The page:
Double-deckers make a comeback with MAN
MAN Automotive South Africa is reacquainting the bus industry with a classic two-storey vehicle design through its sleek and stylish Lion’s City double-decker bus. MARISKA MORRIS reports from the upper deck with a bird’s-eye view
Some designs make a comeback for the sake of nostalgia – think music on vinyl – while others return to offer a better product. Although the size of modern smartphones resemble the bulky block-like, hand-held phones from the 1970s, they offer a better product with increased screen size and improved technologies.
Similarly, MAN Automotive South Africa is introducing a more streamlined, optimised version of another design from the 1970s: double-decker buses. Widely used in South African cities some 50-odd years ago, these two-level buses are ideal for modern cities according to Phillip Kalil-Zackey, head of sales in the bus division of MAN Automotive South Africa.
“British Prime Minister Boris Johnson wanted bendy or articulated buses out of the city of London, because these trolleybuses cause gridlock. An articulated vehicle takes up a lot of space and is difficult to manoeuvre in South African cities where there is hardly any discipline,” he explained at the 2019 Southern African Bus Operators Association (Saboa) Conference where the new vehicle was launched.
Two-level buses take up less space and carry more passengers. The 12-m MAN Lion’s City double-decker bus, for example, can easily carry 86 passengers plus three on fold-up seats. It has a total estimated carrying capacity of 143 passengers with the inclusion of standing passengers on any roads.
The 18-m rear-engine articulated buses can carry around 53 seated and a total of 110 passengers on bus rapid transit (BRT) routes where the dispensation for higher axle capacities is granted.
“The Lion’s City double-decker bus has nothing special in length, but gains its advantage in height. It can legally take more passengers than an articulated bus,” Kalil-Zackey said. Along with the additional passengers, the bus is also easier to drive in a city.
“The driver doesn’t really feel the additional height on the 4,4-m tall bus, but the vehicle takes up less space on the road and the manoeuvrability is very good with its steer-tag axle. The passenger also hardly feels any movement when sitting on the upper deck,” Kalil-Zackey added. While reviving an old design, the MAN Lion’s City double-decker bus is anything but old school.
Apart from the clean design, plush seating and “hardwood look” vinyl flooring, it has a Euro-5 engine with a complete aluminium structure, which makes the vehicle strong, but light.
“It is actually unbelievably strong,” Kalil-Zackey explained. “The bus has already done a million kilometres on the MAN test track in Germany.” Although the product is from a third-party relationship, it is branded as a MAN product – an unusual decision for the manufacturer.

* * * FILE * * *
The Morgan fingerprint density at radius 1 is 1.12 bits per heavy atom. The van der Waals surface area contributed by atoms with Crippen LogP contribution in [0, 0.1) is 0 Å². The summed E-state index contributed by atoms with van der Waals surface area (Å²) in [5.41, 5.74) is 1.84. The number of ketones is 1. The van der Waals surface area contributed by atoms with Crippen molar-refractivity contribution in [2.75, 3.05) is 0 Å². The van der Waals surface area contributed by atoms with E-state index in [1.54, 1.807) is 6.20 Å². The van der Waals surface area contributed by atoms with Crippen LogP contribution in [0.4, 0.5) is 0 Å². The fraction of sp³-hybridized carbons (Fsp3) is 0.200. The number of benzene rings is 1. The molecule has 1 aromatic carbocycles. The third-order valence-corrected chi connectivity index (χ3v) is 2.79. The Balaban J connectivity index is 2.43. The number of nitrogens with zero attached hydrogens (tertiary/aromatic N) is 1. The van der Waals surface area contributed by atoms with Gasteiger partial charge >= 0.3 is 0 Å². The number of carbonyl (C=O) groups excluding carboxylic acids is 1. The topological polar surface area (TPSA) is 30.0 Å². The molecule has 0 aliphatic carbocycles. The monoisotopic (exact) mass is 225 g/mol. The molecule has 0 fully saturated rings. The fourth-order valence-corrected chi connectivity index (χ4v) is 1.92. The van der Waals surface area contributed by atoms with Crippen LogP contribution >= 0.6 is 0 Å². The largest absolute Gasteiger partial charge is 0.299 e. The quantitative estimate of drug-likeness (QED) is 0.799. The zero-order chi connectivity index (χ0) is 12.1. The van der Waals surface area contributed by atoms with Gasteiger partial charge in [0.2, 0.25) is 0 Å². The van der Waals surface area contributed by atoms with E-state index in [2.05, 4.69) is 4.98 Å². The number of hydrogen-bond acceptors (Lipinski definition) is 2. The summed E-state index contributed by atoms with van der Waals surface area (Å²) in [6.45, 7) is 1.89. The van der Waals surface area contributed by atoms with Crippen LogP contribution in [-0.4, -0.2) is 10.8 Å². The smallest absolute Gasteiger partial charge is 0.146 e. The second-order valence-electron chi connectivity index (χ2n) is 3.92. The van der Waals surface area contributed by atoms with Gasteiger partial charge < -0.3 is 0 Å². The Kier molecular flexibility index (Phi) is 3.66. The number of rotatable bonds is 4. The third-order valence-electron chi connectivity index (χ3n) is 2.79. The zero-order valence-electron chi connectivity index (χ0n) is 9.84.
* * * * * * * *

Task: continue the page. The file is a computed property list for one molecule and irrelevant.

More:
“It is branded as a MAN product because it carries the full approval of MAN. Normally, we don’t brand third-party products in this way, but the Lion’s City double-decker bus was designed, styled and tested by MAN,” Kalil-Zackey said.
The vehicle is equipped with all the safety features available, including an electronic stability programme (ESP), which supports the driver in critical driving situations. The bus can also be adapted or customised for a range of applications, such as sightseeing. The 268 kW (360 hp) Euro-5 engine doesn’t require AdBlue and emits more than enough power to easily transport the additional passengers.
“The bus has a catalytic converter, which cleans the bad carbons out of the exhaust,” Kalil-Zackey noted. “With the higher torque, the fuel consumption on the Lion’s City double-decker will outperform any other vehicles with an equivalent passenger-carrying capacity in a city application.”
The improved fuel consumption also contributes to the lower total cost of ownership compared to running the traditional 18-m buses, or two “solo” buses. Kalil-Zackey pointed out: “Yes, the initial price is high because of the technology in the vehicle, but from a total cost of ownership point of view, there is only one driver, there are fewer wheels on the road, it provides better fuel consumption and cheaper licensing fees with the lighter vehicle (just over 14 t), which in turn equates to more passengers.”
Over 1 000 units of the double-decker are already in operation in Hong Kong, China, Singapore, Australia and Dubai, United Arab Emirates. MAN believes there is a bright future for this bus in South Africa, which already has a history with this design.
Kalil-Zackey said: “South Africa was a traditional double-decker market in the 1970s. Every major city had these buses. Johannesburg still has these buses today and wishes to remain a city with double-decker buses. There is definitely a future for this product. MAN simply took the initiative to introduce it. There needs to be a product that potential customers can touch and feel.”
In addition to the Lion’s City double-decker, MAN also launched its high-floor rear-engine city bus with a 238 kW (320 hp) Euro-5 engine, the RR9 19-320 model, at the Saboa Conference.
It is the second year that MAN has launched multiple products for the bus sector at Saboa despite a decline in the industry. While some might think it odd, MAN is looking to future trends.
“There has been a decline in the bus sector, but this is seasonal. I believe there will be an uptick in the new year,” Kalil-Zackey predicted. When this uptick occurs, MAN will be ready with a host of stylish solutions for its clientele.